MANHATTAN (CN) – The SEC claims a French doctor tipped a hedge fund manager to problems with a new hepatitis C drug, and the hedge fund manager used the inside information to dump 6 million shares of stock, avoiding $30 million in losses. The unnamed hedge fund manager dumped all his funds’ share of Human Genome Sciences after getting the tip from Dr. Yves Benhamou, the SEC says.
The SEC wants Benhamou ordered not to do it again – ever.
It claims he tipped the unnamed hedge fund manager with “material negative non-public information concerning HGSI’s clinical trial for the drug Albumin Interferon Alfa 2-a (‘Albuferon’).”
When he did it, Benhamou was “one of five members of a Steering Committee overseeing the Albuferon trial, who, at the same time, had a consulting relationship with hedge funds and other investors that purchased and sold healthcare-related securities,” according to the complaint. “Benhamou provided consulting services to the portfolio manager – and the investment advisors and hedge funds with which the portfolio manager was affiliated – on multiple occasions since at least 2006; indeed, a hedge fund sponsor affiliated with the portfolio manager paid substantial fees to the company for which Benhamou worked as a consultant so that the portfolio manager and others could consult with experts in the healthcare sector. …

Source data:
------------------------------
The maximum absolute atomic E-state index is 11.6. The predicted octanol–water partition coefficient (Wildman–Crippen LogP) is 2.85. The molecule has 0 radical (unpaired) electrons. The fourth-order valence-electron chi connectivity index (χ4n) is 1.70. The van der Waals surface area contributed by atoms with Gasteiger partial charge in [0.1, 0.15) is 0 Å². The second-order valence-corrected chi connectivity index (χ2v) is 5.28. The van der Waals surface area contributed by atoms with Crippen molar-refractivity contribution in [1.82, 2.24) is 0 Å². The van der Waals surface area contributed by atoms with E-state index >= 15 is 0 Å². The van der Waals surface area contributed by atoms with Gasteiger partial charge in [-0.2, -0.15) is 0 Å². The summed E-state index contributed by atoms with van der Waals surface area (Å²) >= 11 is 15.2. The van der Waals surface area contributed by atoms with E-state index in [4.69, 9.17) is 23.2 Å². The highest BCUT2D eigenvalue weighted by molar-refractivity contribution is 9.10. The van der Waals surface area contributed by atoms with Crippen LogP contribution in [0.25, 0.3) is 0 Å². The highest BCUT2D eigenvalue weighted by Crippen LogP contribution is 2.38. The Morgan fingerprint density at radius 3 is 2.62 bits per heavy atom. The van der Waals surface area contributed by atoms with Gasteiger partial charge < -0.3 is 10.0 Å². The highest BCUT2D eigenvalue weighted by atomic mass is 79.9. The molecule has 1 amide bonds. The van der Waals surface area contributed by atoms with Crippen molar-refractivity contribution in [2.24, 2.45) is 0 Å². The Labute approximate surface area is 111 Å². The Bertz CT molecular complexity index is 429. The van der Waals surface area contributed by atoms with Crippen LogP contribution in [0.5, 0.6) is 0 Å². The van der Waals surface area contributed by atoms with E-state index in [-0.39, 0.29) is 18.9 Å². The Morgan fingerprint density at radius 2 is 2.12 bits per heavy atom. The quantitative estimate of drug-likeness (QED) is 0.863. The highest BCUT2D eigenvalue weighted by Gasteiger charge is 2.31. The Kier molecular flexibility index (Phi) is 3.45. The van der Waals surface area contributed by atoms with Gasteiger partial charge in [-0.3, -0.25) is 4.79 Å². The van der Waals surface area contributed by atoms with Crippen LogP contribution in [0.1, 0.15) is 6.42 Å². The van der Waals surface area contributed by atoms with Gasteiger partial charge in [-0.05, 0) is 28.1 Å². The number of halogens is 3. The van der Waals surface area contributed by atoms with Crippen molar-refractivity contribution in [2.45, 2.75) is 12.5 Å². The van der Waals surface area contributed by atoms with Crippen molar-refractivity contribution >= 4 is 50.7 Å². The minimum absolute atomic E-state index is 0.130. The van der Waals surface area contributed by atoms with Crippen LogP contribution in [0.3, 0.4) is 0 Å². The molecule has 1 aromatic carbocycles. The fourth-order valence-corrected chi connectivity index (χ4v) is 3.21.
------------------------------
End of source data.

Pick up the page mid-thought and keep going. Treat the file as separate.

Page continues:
“Commencing in November 2007, and on multiple occasions prior to January 23, 2008, Benhamou learned material non-public information about the Albuferon trial that had negative implications for Albuferon’s future commercial potential. He communicated such information to the portfolio manager in violation of his duty to HGSI to keep the information confidential. The portfolio manager knew or should have known that Benhamou served on the trial’s Steering Committee and owed a duty of confidentiality to HGSI, but, nonetheless, he immediately took action to sell the hedge funds’ holdings of HGSI common stock. On key dates prior to HGSI’s announcement of negative news concerning the trial, including minutes before the close of the markets on January 22, 2008, the portfolio manager, acting under the authority delegated to him by the investment advisors for the six hedge funds, caused those hedge funds to sell all of their remaining holdings of HGSI common stock.
“On January 23, 2008, HGSI publicly announced that all patients who had been administered the higher dosage level of Albuferon in its clinical trial would be moved to the lower dosage level due to a safety issue detected during Phase 3 of the trial. The higher dosage level was believed, until then, to have greater commercial potential than the lower dosage. In response to HGSI’s announcement, the market price of HGSI’s common stock fell by approximately 44 percent, to $5.62 a share by the close of the markets that day.
“Overall, the hedge funds sold approximately 6 million shares of HGSI common stock – representing all of their holdings – thereby avoiding at least $30 million in losses. They went back into the market after HGSI made its public announcement and purchased more shares of HGSI common stock, at a reduced price.”
Benhamou, 49, is a liver specialist. He is the only defendant.